This team needs some Vietnamese representation, so I'm going to do my best, okay?
I'm a little unclear on this, but it seems I'll need to make my own log in another thread.
In any case, here's a recap of the first month and a half of 2016.
I'm studying Vietnamese (primary target langauge) and Korean (secondary target language). I'm studying Vietnamese because it's what my wife speaks, and I had some Korean ages ago in college, but I never really got the hang of learning languages back then, so my tiny vocabulary killed my progress. Now that I know about about using SRS, I'm doing better now than I did back then.
So, a summary of my results so far.Vietnamese
I have a lot of weaknesses, because Vietnamese is tough for an English speaker. One of the big challenges is a bit analogous to the Mandarin-Cantonese problem in the U.S. but moreso, i.e., almost everyone in the U.S. speaks Southern dialect (analogous to Cantonese), but most teaching materials are in Northen dialect (analogous to Mandarin). Thus, the version I need to learn is a bit harder.
Nevertheless, I started taking Memrise seriously last year, and my vocabulary grew from basically just the contents of one of those "first 100 words of X language" books to something a bit larger. It's not quite large enough to read children's literature unassisted, though, so I have to keep going. I've been fighting through a second Memrise course in Vietnamese vocabulary, and so far it has had relatively little overlap with my first course. There have been a few duplicates, but most of it has been new stuff. The lessons were well-spaced for a while, so I was able to do about 20 words every couple of days, but the latest lesson was a big pile of adjectives. Over 90 of them. And the next lesson contains almost 200 verbs (I haven't started it yet). The adjectives lesson has some familiar material to it, though, so it wasn't so bad. I'm starting to pick up a few of the roots of the words, and that's making things easier.
My listening practice still comes from YouTube, where I listen to "Learn Vietnamese with Annie." I'd like to start the FSI course, but I've been focusing elsewhere so far.
Speaking practice comes when I take weekly walks. I'm getting better at pronunciation, but I'm going to end up with a funky accent, because my wife doesn't exactly speak a standard variety. It's a little strange to listen to some of the learners on YouTube. One guy I found was pretty great at speaking (limited vocabulary, I could tell), but his accent was terrible. I think it was obvious that he picked up a lot of phrases from songs, which is not a bad thing. I need to get better at that.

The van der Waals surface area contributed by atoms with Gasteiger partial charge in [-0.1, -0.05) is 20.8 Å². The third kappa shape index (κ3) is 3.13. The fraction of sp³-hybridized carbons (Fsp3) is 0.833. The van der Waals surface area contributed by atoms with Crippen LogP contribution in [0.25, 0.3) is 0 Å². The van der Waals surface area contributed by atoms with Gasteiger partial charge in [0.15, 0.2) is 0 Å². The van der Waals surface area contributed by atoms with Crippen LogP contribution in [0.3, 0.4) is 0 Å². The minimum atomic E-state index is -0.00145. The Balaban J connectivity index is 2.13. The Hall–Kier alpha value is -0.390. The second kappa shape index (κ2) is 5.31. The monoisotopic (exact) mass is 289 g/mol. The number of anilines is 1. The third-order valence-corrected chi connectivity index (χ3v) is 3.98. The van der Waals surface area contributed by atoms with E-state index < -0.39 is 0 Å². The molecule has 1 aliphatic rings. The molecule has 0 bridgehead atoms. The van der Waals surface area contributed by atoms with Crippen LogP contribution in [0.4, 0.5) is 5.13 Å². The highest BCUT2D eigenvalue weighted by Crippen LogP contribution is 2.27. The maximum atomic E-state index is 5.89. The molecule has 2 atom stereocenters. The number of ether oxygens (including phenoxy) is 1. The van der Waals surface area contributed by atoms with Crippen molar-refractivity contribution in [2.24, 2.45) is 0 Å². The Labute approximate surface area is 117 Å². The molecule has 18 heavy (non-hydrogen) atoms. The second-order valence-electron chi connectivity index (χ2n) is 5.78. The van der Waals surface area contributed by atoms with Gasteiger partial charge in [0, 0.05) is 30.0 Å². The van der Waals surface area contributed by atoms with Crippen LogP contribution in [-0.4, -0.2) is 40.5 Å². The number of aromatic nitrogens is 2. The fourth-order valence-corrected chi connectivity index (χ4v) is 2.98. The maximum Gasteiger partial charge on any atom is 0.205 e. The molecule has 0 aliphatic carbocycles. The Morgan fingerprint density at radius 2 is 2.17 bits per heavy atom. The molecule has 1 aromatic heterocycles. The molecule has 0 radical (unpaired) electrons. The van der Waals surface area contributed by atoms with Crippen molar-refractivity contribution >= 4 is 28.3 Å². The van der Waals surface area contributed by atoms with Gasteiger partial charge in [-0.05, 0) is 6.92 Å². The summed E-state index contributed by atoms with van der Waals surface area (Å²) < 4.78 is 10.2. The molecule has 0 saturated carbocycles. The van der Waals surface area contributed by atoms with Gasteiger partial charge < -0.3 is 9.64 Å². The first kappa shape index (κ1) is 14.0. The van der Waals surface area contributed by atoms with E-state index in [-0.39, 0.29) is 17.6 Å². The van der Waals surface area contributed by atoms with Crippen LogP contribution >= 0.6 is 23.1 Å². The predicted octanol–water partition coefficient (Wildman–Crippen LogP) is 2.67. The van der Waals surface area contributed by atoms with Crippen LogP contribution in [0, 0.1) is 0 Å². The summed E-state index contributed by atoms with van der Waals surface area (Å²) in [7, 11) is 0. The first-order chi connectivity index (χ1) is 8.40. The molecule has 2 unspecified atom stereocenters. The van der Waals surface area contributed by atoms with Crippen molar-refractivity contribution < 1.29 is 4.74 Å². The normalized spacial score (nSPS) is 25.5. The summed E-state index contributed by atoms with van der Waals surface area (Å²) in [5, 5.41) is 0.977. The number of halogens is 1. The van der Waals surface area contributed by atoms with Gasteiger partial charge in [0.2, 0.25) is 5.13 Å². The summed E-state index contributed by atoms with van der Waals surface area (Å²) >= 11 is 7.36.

Reading is progressing. With some support from web browser translation extension, I can slog through the first Harry Potter
. Slow progress.Korean
I hadn't done anything for this language in a while, and it's definitely secondary now, because I don't feel any pressure to learn it quickly.
What's I've done so far this year is to add a bunch of words to my vocabulary through Memrise. Fair enough. Everyone does that, right?
The other thing, though, is that I'm finally teaching myself some Hanja. That's going pretty well, too. I'm not bothering learning how to write them, but I'm figuring out how to read them, with the idea being that I'll pick up new vocabulary (in Korean and
in Vietnamese!) if I know the Chinese roots. I'm up to 45 Hanja right now, and I'm due to add at least 15 more this week. My strategy has been to go with a lesson until I can get a perfect score on the (mobile version of) Memrise's speed review game without any difficulty, consistently. If I can do it without thinking, then I have a pretty good immediate grasp of the characters. If I have to stop and think, then I don't know that character well enough yet, and it'll slow me down when I read it.
Thought of another way, well, I never have to stop and think to myself to pronounce anything written in Hangul, so I don't think it's too much to ask to get to where I can recognize Hanja instantly, even if that slows down my progress.
Perhaps more importantly, studying Hanja has reignited my desire to study the language. Vietnamese has been utterly dominant for the last few years, especially since I made so much progress in 2015. As much as I love Korean, the motivation to study it has to come from within, since there aren't as many outside reasons to learn it. Finally getting good at Hanja (even recognizing one of the Chinese characters at the New Year's celebration I went to) has been amazingly helpful for this.
It also helps that I finally figured out how to do it. I've tried Hanja before. Hanja books never really worked for me, because I'd read about a character and then get stuck on it. The Memrise course I'm doing covers more Hanja than the average Korean adult knows (some well-educated people know a lot more, of course), so when I finally get through it, I'll have a pretty good handle on what Chinese characters I'll be likely to encounter while reading Korean stuff. Since there's an official Hanja test people can take, it seems to me that the course I'm on covers the Hanja on that, in order. I think. I haven't really confirmed it, but so far it's matched up with every other Hanja list I've found.
So, that's how things are going to far. I've added a few hundred Vietnamese words this year, about a hundred Korean words, and 45 Hanja, and I'm working on my Vietnamese reading and listening skills.
Here's to a great year! Good luck, everyone else!
Edit (log link): http://www.forum.language-learners.org/viewtopic.php?f=15&t=2170